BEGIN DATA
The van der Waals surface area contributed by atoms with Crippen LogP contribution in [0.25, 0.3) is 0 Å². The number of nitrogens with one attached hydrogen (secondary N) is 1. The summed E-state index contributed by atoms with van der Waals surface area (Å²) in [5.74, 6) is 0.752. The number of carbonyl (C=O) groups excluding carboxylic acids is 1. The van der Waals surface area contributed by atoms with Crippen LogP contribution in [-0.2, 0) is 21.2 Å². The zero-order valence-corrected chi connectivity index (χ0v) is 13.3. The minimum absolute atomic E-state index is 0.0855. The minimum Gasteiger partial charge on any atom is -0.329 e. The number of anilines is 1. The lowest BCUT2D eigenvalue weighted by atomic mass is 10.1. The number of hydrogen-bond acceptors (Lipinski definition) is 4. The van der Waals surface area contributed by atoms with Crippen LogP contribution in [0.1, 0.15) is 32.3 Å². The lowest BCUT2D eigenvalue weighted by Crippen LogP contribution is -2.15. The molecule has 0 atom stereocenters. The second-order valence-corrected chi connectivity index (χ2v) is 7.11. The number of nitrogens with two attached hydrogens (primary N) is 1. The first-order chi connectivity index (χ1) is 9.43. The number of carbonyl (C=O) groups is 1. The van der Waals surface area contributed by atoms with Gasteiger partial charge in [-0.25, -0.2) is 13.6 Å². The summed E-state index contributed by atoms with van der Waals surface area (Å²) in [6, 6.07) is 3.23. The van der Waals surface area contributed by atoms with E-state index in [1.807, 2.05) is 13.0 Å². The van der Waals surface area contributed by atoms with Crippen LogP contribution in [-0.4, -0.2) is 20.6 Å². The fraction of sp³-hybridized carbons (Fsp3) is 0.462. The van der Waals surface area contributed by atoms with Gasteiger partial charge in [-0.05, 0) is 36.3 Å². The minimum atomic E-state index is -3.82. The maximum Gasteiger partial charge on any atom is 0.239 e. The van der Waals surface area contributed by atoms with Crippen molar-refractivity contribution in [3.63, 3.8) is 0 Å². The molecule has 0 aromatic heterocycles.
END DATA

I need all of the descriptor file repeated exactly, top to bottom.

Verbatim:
The van der Waals surface area contributed by atoms with Crippen LogP contribution in [0.25, 0.3) is 0 Å². The number of nitrogens with one attached hydrogen (secondary N) is 1. The summed E-state index contributed by atoms with van der Waals surface area (Å²) in [5.74, 6) is 0.752. The number of carbonyl (C=O) groups excluding carboxylic acids is 1. The van der Waals surface area contributed by atoms with Crippen LogP contribution in [-0.2, 0) is 21.2 Å². The zero-order valence-corrected chi connectivity index (χ0v) is 13.3. The minimum absolute atomic E-state index is 0.0855. The minimum Gasteiger partial charge on any atom is -0.329 e. The number of anilines is 1. The lowest BCUT2D eigenvalue weighted by atomic mass is 10.1. The number of hydrogen-bond acceptors (Lipinski definition) is 4. The van der Waals surface area contributed by atoms with Crippen LogP contribution in [0.1, 0.15) is 32.3 Å². The lowest BCUT2D eigenvalue weighted by Crippen LogP contribution is -2.15. The molecule has 0 atom stereocenters. The second-order valence-corrected chi connectivity index (χ2v) is 7.11. The number of nitrogens with two attached hydrogens (primary N) is 1. The first-order chi connectivity index (χ1) is 9.43. The number of carbonyl (C=O) groups is 1. The van der Waals surface area contributed by atoms with Gasteiger partial charge in [-0.25, -0.2) is 13.6 Å². The summed E-state index contributed by atoms with van der Waals surface area (Å²) in [6, 6.07) is 3.23. The van der Waals surface area contributed by atoms with E-state index in [1.807, 2.05) is 13.0 Å². The van der Waals surface area contributed by atoms with Crippen LogP contribution in [-0.4, -0.2) is 20.6 Å². The fraction of sp³-hybridized carbons (Fsp3) is 0.462. The van der Waals surface area contributed by atoms with Gasteiger partial charge in [-0.05, 0) is 36.3 Å². The minimum atomic E-state index is -3.82. The maximum Gasteiger partial charge on any atom is 0.239 e. The van der Waals surface area contributed by atoms with Crippen molar-refractivity contribution in [3.63, 3.8) is 0 Å². The molecule has 0 aromatic heterocycles.